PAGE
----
Far from being chastened by the Benghazi deaths or chalking them up to a failure to imagine the consequences of armed interventions in situations whose local politics they barely grasp, the Pentagon and the Obama administration have used Benghazi as a growth opportunity, a means to take military efforts on the continent to the next level. "Benghazi" has provided AFRICOM with a beefed-up mandate and new clout. It birthed the new normal in Africa.

The Spoils of Blowback

Those 2012 killings "changed AFRICOM forever," Major General Raymond Fox, commander of the II Marine Expeditionary Force, told attendees of a recent Sea-Air-Space conference organized by the Navy League, the Marine Corps, the Coast Guard, and the Merchant Marine. The proof lies in the new "crisis response" forces that have popped up in and around Africa, greatly enhancing the regional reach, capabilities, and firepower of the U.S. military.

Following the debacle in Benghazi, for instance, the U.S. established an Africa-focused force known as Special-Purpose Marine Air-Ground Task Force-Crisis Response (SP-MAGTF CR) to give AFRICOM quick-reaction capabilities on the continent. "Temporarily positioned" at Morón Air Base in Spain, this rotating unit of Marines and sailors is officially billed as "a balanced, expeditionary force with built-in command, ground, aviation, and logistics elements and organized, trained, and equipped to accomplish a specific mission."

Similarly, Benghazi provided the justification for the birthing of another rapid reaction unit, the Commander's In-Extremis Force. Long in the planning stages and supported by the head of the Special Operations Command, Admiral William McRaven, the Fort Carson, Colorado-based unit -- part of the 10th Special Forces Group -- was sent to Europe weeks after Benghazi. Elements of this specialized counterterrorism unit are now "constantly forward deployed," AFRICOM spokesman Benjamin Benson told TomDispatch, and stand "ready for the commander to use, if there's a crisis."

The East Africa Response Force (EARF), operating from the lone avowed American base in Africa -- Camp Lemonnier in Djibouti -- is another new quick-reaction unit. When asked about EARF, Benson said, "The growing complexity of the security environment demonstrated the need for us to have a [Department of Defense]-positioned response force that could respond to crises in the African region."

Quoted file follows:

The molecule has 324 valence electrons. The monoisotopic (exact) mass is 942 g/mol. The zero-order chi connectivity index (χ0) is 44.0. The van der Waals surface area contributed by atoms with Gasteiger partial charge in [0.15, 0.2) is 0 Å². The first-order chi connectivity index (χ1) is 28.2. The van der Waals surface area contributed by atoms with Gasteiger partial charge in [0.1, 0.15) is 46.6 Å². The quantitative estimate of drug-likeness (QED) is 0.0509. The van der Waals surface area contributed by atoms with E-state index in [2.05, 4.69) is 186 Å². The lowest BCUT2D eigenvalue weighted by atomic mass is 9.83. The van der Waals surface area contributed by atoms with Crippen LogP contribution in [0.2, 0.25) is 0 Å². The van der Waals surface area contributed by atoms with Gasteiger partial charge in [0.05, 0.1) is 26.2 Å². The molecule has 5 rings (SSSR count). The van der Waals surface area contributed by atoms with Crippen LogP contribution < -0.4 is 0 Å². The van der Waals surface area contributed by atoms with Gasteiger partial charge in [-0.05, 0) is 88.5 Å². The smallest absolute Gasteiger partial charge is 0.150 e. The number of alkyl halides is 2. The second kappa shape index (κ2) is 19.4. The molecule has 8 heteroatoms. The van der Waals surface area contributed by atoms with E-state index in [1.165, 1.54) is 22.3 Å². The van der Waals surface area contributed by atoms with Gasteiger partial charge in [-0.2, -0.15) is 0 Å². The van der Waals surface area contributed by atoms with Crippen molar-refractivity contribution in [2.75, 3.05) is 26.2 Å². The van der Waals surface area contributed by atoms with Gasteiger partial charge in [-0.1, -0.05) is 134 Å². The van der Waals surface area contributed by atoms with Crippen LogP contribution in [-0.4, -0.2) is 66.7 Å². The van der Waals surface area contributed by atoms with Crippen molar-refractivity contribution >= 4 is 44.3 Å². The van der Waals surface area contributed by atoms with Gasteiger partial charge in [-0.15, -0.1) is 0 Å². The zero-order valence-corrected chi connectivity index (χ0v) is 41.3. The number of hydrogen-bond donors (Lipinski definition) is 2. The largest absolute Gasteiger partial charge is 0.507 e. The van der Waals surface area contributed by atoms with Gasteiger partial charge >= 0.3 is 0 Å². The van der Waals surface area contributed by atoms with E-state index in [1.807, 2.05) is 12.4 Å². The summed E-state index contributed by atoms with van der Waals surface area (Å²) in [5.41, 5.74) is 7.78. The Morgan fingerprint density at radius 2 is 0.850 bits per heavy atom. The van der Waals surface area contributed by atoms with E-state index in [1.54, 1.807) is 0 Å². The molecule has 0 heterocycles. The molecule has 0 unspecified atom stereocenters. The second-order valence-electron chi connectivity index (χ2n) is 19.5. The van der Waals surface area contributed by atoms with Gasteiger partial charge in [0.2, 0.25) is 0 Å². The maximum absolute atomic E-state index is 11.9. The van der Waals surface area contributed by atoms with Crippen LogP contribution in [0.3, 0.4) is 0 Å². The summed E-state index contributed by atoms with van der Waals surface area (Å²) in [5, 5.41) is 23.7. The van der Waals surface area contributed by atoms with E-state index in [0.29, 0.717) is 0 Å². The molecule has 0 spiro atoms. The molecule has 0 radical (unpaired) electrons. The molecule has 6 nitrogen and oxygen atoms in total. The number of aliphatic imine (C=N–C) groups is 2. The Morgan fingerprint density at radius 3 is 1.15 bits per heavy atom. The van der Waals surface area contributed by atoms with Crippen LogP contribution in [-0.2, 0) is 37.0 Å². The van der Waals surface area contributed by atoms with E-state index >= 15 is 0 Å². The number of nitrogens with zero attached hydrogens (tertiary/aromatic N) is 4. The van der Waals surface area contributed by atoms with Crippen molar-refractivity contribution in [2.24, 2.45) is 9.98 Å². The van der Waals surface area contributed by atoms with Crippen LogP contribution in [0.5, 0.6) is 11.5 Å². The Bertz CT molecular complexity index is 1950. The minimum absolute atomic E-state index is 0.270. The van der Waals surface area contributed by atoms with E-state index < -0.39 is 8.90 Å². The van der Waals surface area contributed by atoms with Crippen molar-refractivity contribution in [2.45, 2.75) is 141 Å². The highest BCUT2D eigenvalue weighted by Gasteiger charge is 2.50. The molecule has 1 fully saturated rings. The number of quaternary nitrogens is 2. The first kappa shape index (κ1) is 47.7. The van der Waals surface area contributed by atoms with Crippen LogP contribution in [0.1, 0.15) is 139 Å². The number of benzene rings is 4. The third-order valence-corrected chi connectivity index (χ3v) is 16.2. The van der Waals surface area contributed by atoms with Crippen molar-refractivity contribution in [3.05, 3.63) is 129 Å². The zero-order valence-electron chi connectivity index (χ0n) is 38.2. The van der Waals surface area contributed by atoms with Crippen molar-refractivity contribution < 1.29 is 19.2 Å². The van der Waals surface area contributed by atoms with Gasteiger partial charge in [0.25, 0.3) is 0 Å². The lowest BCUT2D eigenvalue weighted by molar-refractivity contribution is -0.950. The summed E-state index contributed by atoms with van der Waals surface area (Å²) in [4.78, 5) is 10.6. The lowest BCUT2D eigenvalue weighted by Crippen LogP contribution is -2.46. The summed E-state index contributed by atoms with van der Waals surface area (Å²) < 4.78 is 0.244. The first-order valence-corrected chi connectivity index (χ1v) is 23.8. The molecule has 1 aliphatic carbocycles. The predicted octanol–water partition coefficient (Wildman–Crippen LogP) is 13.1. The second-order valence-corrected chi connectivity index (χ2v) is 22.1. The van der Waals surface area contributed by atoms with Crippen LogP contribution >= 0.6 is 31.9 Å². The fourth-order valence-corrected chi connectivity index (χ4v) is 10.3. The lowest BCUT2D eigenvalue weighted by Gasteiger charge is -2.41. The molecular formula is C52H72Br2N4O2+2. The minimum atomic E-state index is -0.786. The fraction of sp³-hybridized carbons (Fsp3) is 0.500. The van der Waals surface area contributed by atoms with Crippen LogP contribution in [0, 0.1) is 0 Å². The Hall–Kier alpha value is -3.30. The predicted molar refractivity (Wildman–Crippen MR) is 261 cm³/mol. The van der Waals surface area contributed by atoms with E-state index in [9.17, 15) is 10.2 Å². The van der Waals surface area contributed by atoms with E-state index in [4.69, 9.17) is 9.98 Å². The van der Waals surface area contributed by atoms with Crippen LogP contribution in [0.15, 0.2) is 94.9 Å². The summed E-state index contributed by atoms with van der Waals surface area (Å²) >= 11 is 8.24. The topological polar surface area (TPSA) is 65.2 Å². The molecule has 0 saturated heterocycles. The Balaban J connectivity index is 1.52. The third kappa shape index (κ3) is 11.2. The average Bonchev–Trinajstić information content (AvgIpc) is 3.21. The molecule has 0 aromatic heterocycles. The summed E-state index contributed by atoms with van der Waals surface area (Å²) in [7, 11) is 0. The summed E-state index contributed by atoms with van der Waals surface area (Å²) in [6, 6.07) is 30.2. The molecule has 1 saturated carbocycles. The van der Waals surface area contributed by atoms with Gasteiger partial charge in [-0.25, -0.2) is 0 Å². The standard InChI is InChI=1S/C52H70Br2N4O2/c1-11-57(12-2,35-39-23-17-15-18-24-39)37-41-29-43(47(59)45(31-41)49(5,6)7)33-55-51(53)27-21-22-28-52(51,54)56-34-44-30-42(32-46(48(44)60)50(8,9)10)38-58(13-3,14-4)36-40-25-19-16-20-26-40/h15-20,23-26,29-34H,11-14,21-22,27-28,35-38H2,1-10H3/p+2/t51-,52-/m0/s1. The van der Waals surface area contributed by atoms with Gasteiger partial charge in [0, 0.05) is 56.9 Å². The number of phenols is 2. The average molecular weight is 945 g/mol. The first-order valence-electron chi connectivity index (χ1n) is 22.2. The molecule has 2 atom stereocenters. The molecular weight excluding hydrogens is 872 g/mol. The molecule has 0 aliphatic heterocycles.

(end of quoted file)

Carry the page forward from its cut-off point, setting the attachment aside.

In late December, just days after the 1st Combined Arms Battalion, 18th Infantry Regiment, out of Fort Riley, Kansas, arrived in Djibouti to serve as the newly christened EARF, members of the unit were whisked off to South Sudan. Led by EARF's commander, Lieutenant Colonel Lee Magee, the 45-man platoon was dispatched to that restive nation (midwifed into being by the U.S. only a few years earlier) as it slid toward civil war with armed factions moving close to the U.S. embassy in the capital, Juba. The obvious fear: another Benghazi.

Joined by elements of the Special-Purpose Marine Air-Ground Task Force-Crisis Response and more shadowy special ops troops, members of EARF helped secure and reinforce the embassy and evacuate Americans. Magee and most of his troops returned to Djibouti in February, although a few were still serving in South Sudan as recently as last month.

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Nick Turse is the managing editor of TomDispatch.com and a fellow at the Nation Institute. A 2014 Izzy Award winner, his pieces have appeared in the New York Times, the Los Angeles Times, and the Nation, at the BBC and regularly at TomDispatch. He is the author most recently of the New York Times bestseller Kill Anything That Moves: The Real American War in Vietnam (now out in paperback).

Originally published on TomDispatch.com. Republished with permission.

(AP Photo)